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I have created a service and an activity. In that activity I have two buttons. One is to start service and another to stop service. I can start the remote activity by calling startService() but unable to stopr service using stopService(). If i click on start button I found extra remote process strarted running (using eclipse ide). I am expecting if i click on stop button then that additional process shouls stop. but Its not happening. I am able to call start and stop service method successfully. To verify the code I have added a toast message in each start and stop method. How to stop remote service?

My Activity

public class SimpleServiceController extends Activity {

       @Override
        protected void onCreate(Bundle savedInstanceState) {
            super.onCreate(savedInstanceState);
            setContentView(R.layout.main);

            Button start = (Button)findViewById(R.id.serviceButton);
            Button stop = (Button)findViewById(R.id.cancelButton);

            start.setOnClickListener(startListener);
            stop.setOnClickListener(stopListener);

       }

       private OnClickListener startListener = new OnClickListener() {
        public void onClick(View v){
            startService(new Intent(SimpleServiceController.this,SimpleService.class));
        }               
       };

       private OnClickListener stopListener = new OnClickListener() {
            public void onClick(View v){
                stopService(new Intent(SimpleServiceController.this,SimpleService.class));
            }               
          };
}

Service

public class SimpleService extends Service {

    @Override
    public IBinder onBind(Intent arg0) {
        // TODO Auto-generated method stub
        return null;
    }

    @Override
    public void onCreate() {
        super.onCreate();
        Toast.makeText(this,"Service created ...", Toast.LENGTH_LONG).show();
    }

    @Override
    public void onDestroy() {
        super.onDestroy();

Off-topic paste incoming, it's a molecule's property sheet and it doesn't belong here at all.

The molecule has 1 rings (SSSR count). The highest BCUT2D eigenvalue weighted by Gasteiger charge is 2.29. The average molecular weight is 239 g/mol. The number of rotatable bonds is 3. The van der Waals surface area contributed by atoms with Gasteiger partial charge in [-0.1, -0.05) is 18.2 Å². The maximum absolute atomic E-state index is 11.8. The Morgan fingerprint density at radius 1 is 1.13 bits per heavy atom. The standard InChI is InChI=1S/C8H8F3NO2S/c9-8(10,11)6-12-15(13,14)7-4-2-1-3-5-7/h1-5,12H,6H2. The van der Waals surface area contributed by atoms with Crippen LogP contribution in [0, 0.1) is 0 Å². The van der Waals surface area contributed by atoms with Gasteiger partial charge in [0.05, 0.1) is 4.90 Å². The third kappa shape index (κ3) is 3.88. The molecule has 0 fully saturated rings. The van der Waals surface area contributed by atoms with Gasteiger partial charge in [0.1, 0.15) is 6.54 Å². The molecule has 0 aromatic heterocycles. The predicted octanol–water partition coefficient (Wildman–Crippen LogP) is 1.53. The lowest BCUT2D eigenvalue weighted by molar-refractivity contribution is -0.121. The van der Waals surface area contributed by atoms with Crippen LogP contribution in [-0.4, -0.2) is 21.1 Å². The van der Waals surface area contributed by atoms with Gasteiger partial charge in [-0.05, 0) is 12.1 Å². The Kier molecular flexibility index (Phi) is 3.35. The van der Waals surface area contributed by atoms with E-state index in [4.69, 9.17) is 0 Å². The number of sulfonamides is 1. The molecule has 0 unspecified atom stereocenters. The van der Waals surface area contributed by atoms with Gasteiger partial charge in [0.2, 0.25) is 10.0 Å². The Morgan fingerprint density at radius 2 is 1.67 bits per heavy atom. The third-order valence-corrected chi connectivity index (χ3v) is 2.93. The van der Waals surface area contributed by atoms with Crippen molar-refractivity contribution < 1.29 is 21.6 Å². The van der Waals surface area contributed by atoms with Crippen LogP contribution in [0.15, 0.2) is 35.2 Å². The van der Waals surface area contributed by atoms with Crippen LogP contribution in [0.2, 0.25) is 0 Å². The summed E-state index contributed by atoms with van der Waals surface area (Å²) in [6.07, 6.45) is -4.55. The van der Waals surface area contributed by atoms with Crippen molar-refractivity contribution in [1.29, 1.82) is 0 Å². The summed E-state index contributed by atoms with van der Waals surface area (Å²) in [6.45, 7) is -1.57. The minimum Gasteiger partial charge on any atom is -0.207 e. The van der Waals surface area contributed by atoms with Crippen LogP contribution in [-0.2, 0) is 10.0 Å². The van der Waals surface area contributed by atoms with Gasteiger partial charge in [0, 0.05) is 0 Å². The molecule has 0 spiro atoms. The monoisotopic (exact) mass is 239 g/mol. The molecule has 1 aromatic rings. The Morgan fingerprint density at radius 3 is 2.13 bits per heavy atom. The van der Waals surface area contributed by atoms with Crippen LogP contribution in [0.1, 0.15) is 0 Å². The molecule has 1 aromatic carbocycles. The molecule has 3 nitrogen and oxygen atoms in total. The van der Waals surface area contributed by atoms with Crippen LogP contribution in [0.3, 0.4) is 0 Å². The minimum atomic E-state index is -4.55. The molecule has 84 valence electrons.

Toast.makeText(this, "Service destroyed ...", Toast.LENGTH_LONG).show();
    }
}

Manifest

<service android:name=".SimpleService" android:process=":remote">
        </service>
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2 Answers 2

In Android, there's an important distinction between a running service and a running process.

A service follows a carefully defined lifecycle; it begins when onStartCommand() is called and ends after onDestroy() is finished. During that lifetime, the service can be performing tasks or sitting idle, but it is still running.

A process can extend beyond the life of a service. As you've seen, the process can keep running for some time after your service has stopped. Don't worry about it. Android will destroy the process and reclaim any resources exactly when it needs to. It's definitely confusing at first, but once your service has stopped, you don't need to care about the process it was in.

Bottom line: if onDestroy has been called, your service has stopped. Don't worry about the leftover process.

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I am expecting if i click on stop button then that additional process shouls stop. but Its not happening.

Of course not. It's not supposed to.

How to stop remote service?

You already are stopping the remote service. Android will terminate the process when it wants to.

Of course, the better answer is for you to remove android:process=":remote". You are consuming excess RAM, CPU, and battery. 99.999% of Android applications do not need android:process=":remote".

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I want for my project. My service should run throughout the application. My service needs to be available regardless of what your app is doing. –  Sunil Kumar Sahoo Aug 9 '11 at 15:24
2  
"My service should run throughout the application." -- this has absolutely nothing to do with android:process=":remote". It is also impossible. Users can and will terminate your service via task killers or the Settings app. Android can and will terminate your service if it runs too long. You can help prevent the latter by using startForeground(), but that just makes it easier for users to kill you, and is really only designed for things like music players that users stop anyway. If you do not fit that pattern, please redesign your app (e.g., use AlarmManager and a polling architecture). –  CommonsWare Aug 9 '11 at 15:49

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